Dewaxing Casting, One of the Forming Methods for Glass Processing


  • Apr 6, 2019


Dewaxing casting is one of the glass forming methods. The main process of dewaxing casting is to heat the glass to high temperature to make it fluidity and flow into the prefabricated shell to form. Because the shell is made by removing wax mould after heating, it is called dewaxing casting.

Because the glass containing lead oxide (commonly known as artificial crystal) has diamond-like high refractive index and high fluidity at high temperature, artificial crystal is often used as material for casting glass. In the Chinese market, the dewaxing cast lead crystal glass products mentioned above are generally called glaze. The complex and exquisite crafts can be produced by dewaxing casting. [1]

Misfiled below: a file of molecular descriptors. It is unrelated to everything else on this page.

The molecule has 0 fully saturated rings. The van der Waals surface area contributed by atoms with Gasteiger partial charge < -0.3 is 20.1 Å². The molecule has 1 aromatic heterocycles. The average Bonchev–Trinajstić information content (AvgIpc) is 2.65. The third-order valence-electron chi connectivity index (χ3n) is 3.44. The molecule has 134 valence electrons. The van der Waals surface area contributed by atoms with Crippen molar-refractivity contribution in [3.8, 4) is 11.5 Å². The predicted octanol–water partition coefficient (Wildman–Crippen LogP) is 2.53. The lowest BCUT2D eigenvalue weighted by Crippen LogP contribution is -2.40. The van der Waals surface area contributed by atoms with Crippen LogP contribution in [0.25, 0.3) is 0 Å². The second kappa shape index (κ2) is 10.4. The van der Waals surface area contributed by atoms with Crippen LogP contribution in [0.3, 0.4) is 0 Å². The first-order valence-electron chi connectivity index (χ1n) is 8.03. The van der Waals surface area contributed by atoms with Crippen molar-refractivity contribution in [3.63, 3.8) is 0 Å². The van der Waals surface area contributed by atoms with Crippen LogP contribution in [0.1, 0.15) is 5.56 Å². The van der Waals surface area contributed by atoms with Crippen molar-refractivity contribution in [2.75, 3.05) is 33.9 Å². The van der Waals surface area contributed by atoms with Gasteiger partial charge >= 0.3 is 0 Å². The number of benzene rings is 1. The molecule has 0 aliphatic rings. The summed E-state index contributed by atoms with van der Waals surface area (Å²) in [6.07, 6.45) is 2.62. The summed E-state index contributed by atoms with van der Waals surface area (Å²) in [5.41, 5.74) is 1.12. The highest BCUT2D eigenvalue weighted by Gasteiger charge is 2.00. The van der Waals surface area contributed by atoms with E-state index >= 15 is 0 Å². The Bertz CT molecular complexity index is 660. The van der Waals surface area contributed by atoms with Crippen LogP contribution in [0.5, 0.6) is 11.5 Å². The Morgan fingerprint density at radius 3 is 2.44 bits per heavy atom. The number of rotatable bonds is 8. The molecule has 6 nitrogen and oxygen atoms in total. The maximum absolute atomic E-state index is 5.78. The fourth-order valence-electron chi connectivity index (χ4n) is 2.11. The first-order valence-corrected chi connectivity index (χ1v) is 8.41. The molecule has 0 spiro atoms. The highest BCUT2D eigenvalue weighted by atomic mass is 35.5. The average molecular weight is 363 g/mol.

Dewaxing Precision Casting Method: Dewaxing casting process was developed from ancient casting process. In the late Neolithic Age more than 5000 years ago, the lost wax casting technology was widely used in the manufacture of bronzes by ancient craftsmen in China. According to the plasticity and thermal volatility of beeswax, the craftsmen at that time carved beeswax into wax molds of desired shape, then wrapped clay around the wax mold and reserved a small hole. After drying, they roasted the wax mold to vaporize and volatilize. At the same time, clay became a ceramic shell, leaving a negative wax mold on the inner wall of the shell. Then the molten metal is injected into the shell along the small hole, and the shell is broken after cooling, that is to say, the required metal billet is obtained. The basic principles of modern wax-loss casting technology are no different, but more complex and precise. This is mainly reflected in the more stringent requirements for the precise position of the wax pattern. In modern technology, wax pattern can be obtained not only by directly carving wax, but also by pressing the metal prototype (plate) with silica gel, and then by wax injection with silica gel. Casting materials are no longer clay, but cast gypsum. Such products are much finer than ancient castings.